All right. We all know this story, Lon. I mean, we all just celebrated Christmas. They even read it on the radio. But what difference does that make for us today?

I mean, in the 20th century, we don't live in Bethlehem. There was a song that was popular back in the 60s. The title of the song was Walk a Mile in My Shoes. Anybody remember the song?

Anybody willing to admit they're old enough to say that they remember the song? You remember that one of the lines went, before you abuse, criticize and accuse, walk a mile in my shoes. And of course, the point of the song is that compassion comes from common experience. In other words, you walk a mile in my shoes. You experience life the way I experience it. You see it the way I see it, and you'll feel differently about me, about my weaknesses, my shortcomings, my fears. Instead of judging me and being so quick to condemn me, you walk a mile in my shoes and share some of my experiences. And you might just have sympathy for me and understanding instead of judgment. Now, whether you remember the song or not, don't we agree with the principle?

Isn't that true? That compassion comes when people have shared an experience like the one you've had? One of the greatest parts about being a Christian is being able to fall on your knees before God. And in the midst of your worst pain and your worst heartache, to be able to say, Lord, you know how I feel, don't you? And to have God be able to say back to you with authenticity, yes, I know exactly how you feel.

You don't have to try to explain it. I know exactly how you feel. And the reason I know how you feel is because of what happened on that very first Christmas day.

The Word became flesh and lived for a while among us. Jesus Christ had all the same experiences you and I had. That's why He understands. He was born the regular way, I mean, right down the birth canal and everything. He had an infancy where He was helpless and somebody had to wait on Him, just like our children do. He had an adolescence and a puberty. He knows what it's like to be a teenager. If you're a teenager and you say, nobody understands what it's like to be a teenager, wrong.

Jesus Christ understands. He knows what it's like to be part of a family with all of the relational challenges and stresses of a family. Remember, He had younger brothers and there is no challenge like a younger brother in a family. You have a younger brother, you have an inter-family relational stress problem. Younger brothers are born for that.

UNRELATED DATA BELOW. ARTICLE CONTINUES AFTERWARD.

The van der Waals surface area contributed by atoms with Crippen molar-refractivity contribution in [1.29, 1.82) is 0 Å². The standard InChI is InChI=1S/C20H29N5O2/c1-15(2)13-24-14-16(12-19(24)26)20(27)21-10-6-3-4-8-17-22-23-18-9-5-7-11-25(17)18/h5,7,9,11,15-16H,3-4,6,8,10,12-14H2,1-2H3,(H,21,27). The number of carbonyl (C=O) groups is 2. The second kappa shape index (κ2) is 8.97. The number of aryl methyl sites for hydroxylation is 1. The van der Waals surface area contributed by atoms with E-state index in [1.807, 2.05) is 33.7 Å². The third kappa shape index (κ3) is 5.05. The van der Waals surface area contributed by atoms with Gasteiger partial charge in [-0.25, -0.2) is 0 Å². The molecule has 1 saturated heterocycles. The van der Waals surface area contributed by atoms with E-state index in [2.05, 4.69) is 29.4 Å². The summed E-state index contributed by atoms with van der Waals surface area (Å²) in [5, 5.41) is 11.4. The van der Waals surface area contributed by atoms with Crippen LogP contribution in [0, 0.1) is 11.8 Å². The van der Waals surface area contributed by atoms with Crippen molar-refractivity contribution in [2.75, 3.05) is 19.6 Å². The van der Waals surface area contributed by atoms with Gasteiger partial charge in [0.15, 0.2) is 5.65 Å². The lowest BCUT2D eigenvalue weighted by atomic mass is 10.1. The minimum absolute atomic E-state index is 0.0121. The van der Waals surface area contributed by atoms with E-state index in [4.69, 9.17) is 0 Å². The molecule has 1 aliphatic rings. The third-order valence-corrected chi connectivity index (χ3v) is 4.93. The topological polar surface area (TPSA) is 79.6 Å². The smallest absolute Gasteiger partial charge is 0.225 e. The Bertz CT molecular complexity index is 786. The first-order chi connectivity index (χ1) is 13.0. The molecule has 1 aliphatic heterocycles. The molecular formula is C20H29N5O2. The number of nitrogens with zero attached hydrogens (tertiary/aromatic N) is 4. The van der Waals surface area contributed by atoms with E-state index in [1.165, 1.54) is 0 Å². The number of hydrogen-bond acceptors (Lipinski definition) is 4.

That's what they're good at. He had all the same weaknesses of human nature that you and I had. The Bible says He got hungry, He got thirsty, He got tired, He required sleep. He needed to get away from people for a while and go up in the hills, He needed a break. All of the things you deal with, He deals with. You say, well, Lon, I'm experiencing grief, I've lost a loved one. Well, Jesus Christ experienced that.

You say, really, when? Well, it's interesting at 30 years old when He shows up in the Bible, His dad's not anywhere to be found. Where do you think His dad went? You say, He divorced Mary?

No, I don't think so. I think He died. I think Jesus Christ knew what it was like to bury a father because He had to bury His own.

Are you facing hardships and struggling to make ends meet? Guess what? Jesus Christ knows what that's like because that's how He lived.

You say, well, how do you know that? Look right here in Luke chapter 2, down in verse 24. The Bible says in Luke chapter 2 verse 24, it says that when they came to dedicate Jesus Christ at the temple, they brought a pair of doves to dedicate Him. Now, if you look back in Leviticus chapter 12, what you will find is that the gift you were supposed to bring is a lamb. But the Bible says in Leviticus 12, if you are too poor to afford a lamb, then you can bring two turtle doves instead. Jesus Christ's family was a poor family.

That's why they brought turtle doves. And after His father died, you think things got any better at home when He had to go to work and try to support His mother and His younger brothers and sisters? You think these people had a lot of money? Forget it. You think Jesus doesn't know what it's like to try to struggle to make ends meet?

He knows because He did it. You're having conflict? Jesus had conflict with the religious leaders of Israel every day. Are you having verbal abuse heaped on you?

Great. When Jesus hung on the cross, the Bible says that those who passed by hurled insults at Him as He hung on the cross, helpless. People making fun of you? The soldiers made fun of Christ.

The Bible says they mocked Him right there as He hung on the cross. Some of us here feel very rejected, and we've been very rejected.
Whisper: medium.en / 2024-01-05 14:41:55 / 2024-01-05 14:50:11 / 8